The Washington State Department of Transportation (WSDOT) has devised a plan to make Interstate 5 between Mount Vernon and Burlington passable again by mid-June, Governor Jay Inslee announced this afternoon.
State bridge engineers have been working feverishly to figure out how the bridge that carries Interstate 5 over the Skagit River might be repaired. The state’s goal is to temporarily replace the span that failed while a permanent replacement is built.
WSDOT released this image showing what the temporary span will look like:
Further details were provided by Inslee’s press office on behalf of WSDOT.
The temporary four-lane bridge will carry I‑5 traffic over the Skagit River at a reduced speed and capacity. The bridge will consist of two, 24-foot wide structures to replace the collapsed section of the bridge. These structures will be pre-built and trucked to the site to allow for accelerated installation. The remaining southern section has been examined and will not need to be replaced.
“The plan minimizes the closure time and keeps clear access to popular Skagit County retail business and destinations including the Anacortes ferry terminal,” said Inslee. “I’m proud of all the work done by the Department of Transportation and all our local and federal partners that resulted in this innovative plan.”
If the remaining inspections of the bridge structure find no additional damage, the temporary bridge could be in place within weeks.
Once debris has been removed, further underwater structural examinations will determine if additional repairs are needed before installing the temporary span.
Crews will immediately start work on the permanent bridge when the temporary span is put in place.
Crews will put temporary piers into the river to support a platform adjacent to the collapsed span where the new section will be built. Once complete, the temporary span will be removed and the new permanent span will be moved into place. WSDOT hopes to have the permanent bridge open to traffic in early fall.
By permanent replacement, WSDOT doesn’t mean a brand new bridge engineered to modern standards, but rather a replacement span to take the place of the chunk of bridge that fell into the Skagit River on Thursday.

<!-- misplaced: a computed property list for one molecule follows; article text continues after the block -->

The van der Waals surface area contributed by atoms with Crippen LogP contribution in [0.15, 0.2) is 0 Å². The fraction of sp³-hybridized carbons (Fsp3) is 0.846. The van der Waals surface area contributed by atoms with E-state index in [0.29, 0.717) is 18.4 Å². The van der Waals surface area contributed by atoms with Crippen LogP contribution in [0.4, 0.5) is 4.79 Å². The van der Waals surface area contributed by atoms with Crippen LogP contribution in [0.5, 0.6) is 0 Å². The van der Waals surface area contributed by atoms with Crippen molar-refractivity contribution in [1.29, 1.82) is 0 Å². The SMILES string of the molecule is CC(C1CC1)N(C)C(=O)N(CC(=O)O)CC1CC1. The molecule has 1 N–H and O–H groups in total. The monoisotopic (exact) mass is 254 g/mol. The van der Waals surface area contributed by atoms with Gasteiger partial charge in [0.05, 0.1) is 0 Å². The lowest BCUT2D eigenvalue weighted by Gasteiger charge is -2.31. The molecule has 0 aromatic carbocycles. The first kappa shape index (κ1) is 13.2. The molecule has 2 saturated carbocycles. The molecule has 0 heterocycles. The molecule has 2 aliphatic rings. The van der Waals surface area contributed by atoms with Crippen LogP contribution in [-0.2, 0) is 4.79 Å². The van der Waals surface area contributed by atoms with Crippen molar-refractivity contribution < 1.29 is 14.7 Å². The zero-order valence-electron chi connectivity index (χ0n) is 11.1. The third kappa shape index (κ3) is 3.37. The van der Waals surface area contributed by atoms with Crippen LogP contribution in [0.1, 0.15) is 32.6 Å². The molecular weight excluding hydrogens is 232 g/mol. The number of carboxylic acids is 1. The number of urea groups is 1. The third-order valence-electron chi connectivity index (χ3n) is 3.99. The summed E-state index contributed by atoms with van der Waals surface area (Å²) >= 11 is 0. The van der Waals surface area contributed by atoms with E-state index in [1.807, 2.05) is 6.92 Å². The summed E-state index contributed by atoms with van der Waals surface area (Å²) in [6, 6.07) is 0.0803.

Apparently a brand new bridge is not being considered because it would cost more. We question whether this is an appropriate long-term view.
The Skagit River bridge is “functionally obsolete”, and, as we saw on Thursday, very vulnerable to failure. Thursday’s incident was not the first time that bridge and other bridges have been struck by overheight vehicles, as WSDOT has admitted.
Why, then, shouldn’t we use this as an opportunity to replace the whole structure? WSDOT should put the temporary span in place and then start work on a whole new bridge to replace the entire Skagit River crossing. One that won’t have a single point of failure anywhere. Our motto should be “Safety First”.
We are spending big bucks to replace, not retrofit, the Alaskan Way Viaduct and Evergreen Point Floating Bridge (SR 520 over Lake Washington) because it’s not worth it to try to extend the life of those structures any further. We should take the same approach with the I‑5 Skagit River Bridge.
Now would be a good time to take another fracture-critical bridge off of our list of functionally obsolete crossings. If we don’t do this now, we are only postponing the day when we have to replace the whole thing.
Why not put the $15 million the state is planning to spend on the “permanent” span towards a new and safe bridge? (Ninety percent of that $15 million is going to be provided by the federal government, incidentally, according to Inslee’s release).
Certainly it would cost more upfront to build a whole new bridge now. But by making such an investment, we can save money down the road. Our reluctance to invest — our willingness to dither, procrastinate, put off — is what has gotten us in the lousy position of having so much of our infrastructure in a decrepit condition.
Johnson & Johnson would be proud. 1st we use a Band-aid and then a Patch.
The truth is that the State of Washington has to realize the fact that a great deal of their infrastructure is in bad or poor condition. We need to start from the beginning and build high quality products and structures. A bridge should not become obsolete in 50 years if it is properly engineered and built to begin with.
We need to replace the entire structure now and them begin a planned a course of action to do the same for the entire state.
If you need help and expertise WSDOT might to well to contact Cal-Trans, their counterpart in California, and preform a complete rebuild of all Washington Highways in order to bring them up to the highest of standards.
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